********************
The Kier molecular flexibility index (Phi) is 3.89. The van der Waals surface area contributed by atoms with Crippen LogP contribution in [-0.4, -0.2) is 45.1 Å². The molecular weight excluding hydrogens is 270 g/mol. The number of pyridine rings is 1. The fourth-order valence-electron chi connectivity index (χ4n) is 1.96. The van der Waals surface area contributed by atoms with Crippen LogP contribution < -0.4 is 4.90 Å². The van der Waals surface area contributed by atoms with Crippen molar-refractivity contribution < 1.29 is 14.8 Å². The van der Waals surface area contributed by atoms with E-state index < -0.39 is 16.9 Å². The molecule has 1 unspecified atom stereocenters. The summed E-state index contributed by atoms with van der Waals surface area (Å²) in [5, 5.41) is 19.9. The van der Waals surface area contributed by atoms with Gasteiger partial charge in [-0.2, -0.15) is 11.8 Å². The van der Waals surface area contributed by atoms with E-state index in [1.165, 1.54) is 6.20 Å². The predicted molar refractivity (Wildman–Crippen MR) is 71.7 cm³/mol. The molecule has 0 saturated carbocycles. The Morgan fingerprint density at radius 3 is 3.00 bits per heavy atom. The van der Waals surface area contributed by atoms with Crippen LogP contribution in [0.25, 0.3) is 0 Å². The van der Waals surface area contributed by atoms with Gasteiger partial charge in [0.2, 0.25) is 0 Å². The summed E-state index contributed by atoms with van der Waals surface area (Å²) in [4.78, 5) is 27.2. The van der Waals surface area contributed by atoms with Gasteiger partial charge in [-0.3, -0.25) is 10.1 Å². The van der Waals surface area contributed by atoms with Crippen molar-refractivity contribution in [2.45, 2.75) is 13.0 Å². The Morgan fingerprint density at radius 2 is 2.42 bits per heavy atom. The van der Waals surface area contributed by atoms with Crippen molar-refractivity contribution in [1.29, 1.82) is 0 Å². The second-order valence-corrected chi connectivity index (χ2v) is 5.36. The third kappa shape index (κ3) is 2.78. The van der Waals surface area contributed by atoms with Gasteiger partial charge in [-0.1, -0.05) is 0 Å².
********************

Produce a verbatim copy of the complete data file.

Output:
The Kier molecular flexibility index (Phi) is 3.89. The van der Waals surface area contributed by atoms with Crippen LogP contribution in [-0.4, -0.2) is 45.1 Å². The molecular weight excluding hydrogens is 270 g/mol. The number of pyridine rings is 1. The fourth-order valence-electron chi connectivity index (χ4n) is 1.96. The van der Waals surface area contributed by atoms with Crippen LogP contribution < -0.4 is 4.90 Å². The van der Waals surface area contributed by atoms with Crippen molar-refractivity contribution < 1.29 is 14.8 Å². The van der Waals surface area contributed by atoms with E-state index < -0.39 is 16.9 Å². The molecule has 1 unspecified atom stereocenters. The summed E-state index contributed by atoms with van der Waals surface area (Å²) in [5, 5.41) is 19.9. The van der Waals surface area contributed by atoms with Gasteiger partial charge in [-0.2, -0.15) is 11.8 Å². The van der Waals surface area contributed by atoms with E-state index in [1.165, 1.54) is 6.20 Å². The predicted molar refractivity (Wildman–Crippen MR) is 71.7 cm³/mol. The molecule has 0 saturated carbocycles. The Morgan fingerprint density at radius 3 is 3.00 bits per heavy atom. The van der Waals surface area contributed by atoms with Crippen LogP contribution in [0.25, 0.3) is 0 Å². The van der Waals surface area contributed by atoms with Gasteiger partial charge in [0.2, 0.25) is 0 Å². The summed E-state index contributed by atoms with van der Waals surface area (Å²) in [4.78, 5) is 27.2. The van der Waals surface area contributed by atoms with Gasteiger partial charge in [-0.3, -0.25) is 10.1 Å². The van der Waals surface area contributed by atoms with Crippen molar-refractivity contribution in [2.45, 2.75) is 13.0 Å². The Morgan fingerprint density at radius 2 is 2.42 bits per heavy atom. The van der Waals surface area contributed by atoms with Crippen molar-refractivity contribution in [1.29, 1.82) is 0 Å². The second-order valence-corrected chi connectivity index (χ2v) is 5.36. The third kappa shape index (κ3) is 2.78. The van der Waals surface area contributed by atoms with Gasteiger partial charge in [-0.1, -0.05) is 0 Å².